WASHINGTON, D.C. — If you’ve never been to the March for Life, one of the most striking sights is the patchwork of banners.

Michigan, Illinois, Miami, every corner of Pennsylvania, West Virginia, Boston, Mississippi, Baltimore — the groups came from all over.

Parishes, Scout troops, youth groups, high schools, college students, seminarians, groups of senior citizens, and women’s groups all marched.

Lutherans for Life, Anglicans for Life, Humanists for Life, Feminists for Life, and Knights of Columbus chapters from across the country all carried banners.

A handful of parishes from Central Michigan got together five busses to drive 12 hours. Melissa Shields, youth minister at St. Brigid Church in Midland organized her parish’s group, coordinating with officials in the Sagninaw Diocese.

A parish from Marshfield, Wis., rode 20 hours in a bus. “I’ve been bringing groups out here for 10 years,” said Dan Kitzhaber, the organizer. The Diocese of Lacrosse has been sending busses down for longer than that, spurred on by Sister Stephania, a Franciscan nun.

About 30 women, almost all Hispanic, stood across from the Supreme Court, singing prayers in Spanish. They were from a handful of parishes in Miami. Unlike the Wisconsinites and Michiganders, where the youth groups were the hub of organizing, this was a group of adults, originally organized by Rosa Zuleta, a parishioner at Mother of the Redeemer parish. The women had all met praying outside abortion clinics, and a few years back decided to begin an annual trip to the March for Life.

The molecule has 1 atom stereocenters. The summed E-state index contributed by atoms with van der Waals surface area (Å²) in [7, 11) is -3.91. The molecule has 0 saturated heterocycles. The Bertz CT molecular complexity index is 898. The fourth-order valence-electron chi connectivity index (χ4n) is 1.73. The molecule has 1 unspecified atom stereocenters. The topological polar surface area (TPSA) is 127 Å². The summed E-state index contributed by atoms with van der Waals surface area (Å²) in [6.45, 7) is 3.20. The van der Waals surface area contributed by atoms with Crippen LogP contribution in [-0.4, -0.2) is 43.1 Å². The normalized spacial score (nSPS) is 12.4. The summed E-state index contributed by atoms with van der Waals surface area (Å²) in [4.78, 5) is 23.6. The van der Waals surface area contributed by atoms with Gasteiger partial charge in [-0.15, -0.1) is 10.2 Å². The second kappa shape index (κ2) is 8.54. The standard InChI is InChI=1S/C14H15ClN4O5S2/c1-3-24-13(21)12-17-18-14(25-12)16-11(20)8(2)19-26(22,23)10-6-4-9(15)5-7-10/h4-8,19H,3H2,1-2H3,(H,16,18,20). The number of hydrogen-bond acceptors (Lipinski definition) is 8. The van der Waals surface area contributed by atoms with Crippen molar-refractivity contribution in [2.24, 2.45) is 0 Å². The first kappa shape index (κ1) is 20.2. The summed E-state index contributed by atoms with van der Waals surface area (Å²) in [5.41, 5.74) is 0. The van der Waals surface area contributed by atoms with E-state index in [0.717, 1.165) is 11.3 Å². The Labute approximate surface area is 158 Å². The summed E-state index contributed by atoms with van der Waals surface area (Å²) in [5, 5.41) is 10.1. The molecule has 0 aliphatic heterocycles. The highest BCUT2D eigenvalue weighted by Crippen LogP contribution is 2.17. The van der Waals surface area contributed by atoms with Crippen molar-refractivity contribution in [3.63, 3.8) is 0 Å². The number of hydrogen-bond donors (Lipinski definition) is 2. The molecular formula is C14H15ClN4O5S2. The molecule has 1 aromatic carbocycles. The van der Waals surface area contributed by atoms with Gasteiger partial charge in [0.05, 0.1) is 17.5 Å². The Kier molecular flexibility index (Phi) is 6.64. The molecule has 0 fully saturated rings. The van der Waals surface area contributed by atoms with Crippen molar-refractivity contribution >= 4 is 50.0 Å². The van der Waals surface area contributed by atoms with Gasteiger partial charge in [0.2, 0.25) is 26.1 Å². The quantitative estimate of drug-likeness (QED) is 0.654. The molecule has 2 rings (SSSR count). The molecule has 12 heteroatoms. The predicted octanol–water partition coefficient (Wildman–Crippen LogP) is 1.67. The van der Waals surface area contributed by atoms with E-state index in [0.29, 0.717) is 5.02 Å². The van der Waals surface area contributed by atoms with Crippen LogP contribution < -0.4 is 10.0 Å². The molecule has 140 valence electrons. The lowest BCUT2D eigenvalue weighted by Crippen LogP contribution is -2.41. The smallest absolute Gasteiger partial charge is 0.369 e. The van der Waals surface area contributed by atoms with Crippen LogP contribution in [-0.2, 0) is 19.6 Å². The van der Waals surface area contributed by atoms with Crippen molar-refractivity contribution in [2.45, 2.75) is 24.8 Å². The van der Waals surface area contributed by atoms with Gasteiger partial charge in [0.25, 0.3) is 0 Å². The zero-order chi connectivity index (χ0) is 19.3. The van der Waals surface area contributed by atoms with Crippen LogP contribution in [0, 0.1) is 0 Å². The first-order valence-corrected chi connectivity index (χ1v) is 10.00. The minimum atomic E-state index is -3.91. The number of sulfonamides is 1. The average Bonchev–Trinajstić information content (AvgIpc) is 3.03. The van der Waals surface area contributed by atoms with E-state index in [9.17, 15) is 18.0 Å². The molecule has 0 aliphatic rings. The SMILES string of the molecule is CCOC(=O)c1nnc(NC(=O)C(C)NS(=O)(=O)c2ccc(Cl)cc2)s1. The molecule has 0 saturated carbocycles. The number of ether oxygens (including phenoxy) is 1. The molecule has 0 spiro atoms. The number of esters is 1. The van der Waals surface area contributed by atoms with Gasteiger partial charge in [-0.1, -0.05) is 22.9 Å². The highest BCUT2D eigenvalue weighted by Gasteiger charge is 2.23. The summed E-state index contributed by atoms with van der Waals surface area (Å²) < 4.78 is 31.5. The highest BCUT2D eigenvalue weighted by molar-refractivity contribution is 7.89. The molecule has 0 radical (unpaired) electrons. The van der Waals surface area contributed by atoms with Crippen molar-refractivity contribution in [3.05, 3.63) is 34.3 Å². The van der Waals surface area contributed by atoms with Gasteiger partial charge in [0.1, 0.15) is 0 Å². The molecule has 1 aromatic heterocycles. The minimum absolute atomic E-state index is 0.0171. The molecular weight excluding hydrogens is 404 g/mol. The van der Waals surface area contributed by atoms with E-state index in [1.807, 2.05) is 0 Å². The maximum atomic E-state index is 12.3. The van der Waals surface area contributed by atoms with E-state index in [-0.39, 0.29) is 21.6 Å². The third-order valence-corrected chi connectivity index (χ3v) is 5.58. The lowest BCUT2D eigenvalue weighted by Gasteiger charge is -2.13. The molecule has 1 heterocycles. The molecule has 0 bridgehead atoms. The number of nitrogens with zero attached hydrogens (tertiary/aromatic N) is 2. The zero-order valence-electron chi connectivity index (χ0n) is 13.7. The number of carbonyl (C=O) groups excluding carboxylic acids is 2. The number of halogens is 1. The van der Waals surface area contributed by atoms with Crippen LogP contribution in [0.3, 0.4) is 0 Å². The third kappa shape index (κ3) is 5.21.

The best way to understand the March for Life is to realize it’s not tens of thousands of individuals — it’s hundreds and hundreds of groups. There wasn’t some national celebrity who went out and summoned these marchers. Almost nobody can name the president of the March for Life. Instead, hundreds and hundreds of little platoons, came together, sometimes in larger squadrons.

This obviously helps boost the numbers, especially for a movement that is mostly young people, and mostly not the very wealthy.

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But Kitzhaber said that traveling as a parish, and parishes traveling a diocese, for everyone to march as a movement is an instance of solidarity, an idea held in high esteem in Catholic teaching.

Shields, from Michigan, said that beyond the logistical reasons for traveling as a parish, the group nature brings in new people and a stronger message. “The more youth you bring together,” she told me a block from the Capitol, “the more impact you can have on them — and on the world.”

Timothy P. Carney, The Washington Examiner’s senior political columnist, can be contacted at His column appears Tuesday and Thursday nights on

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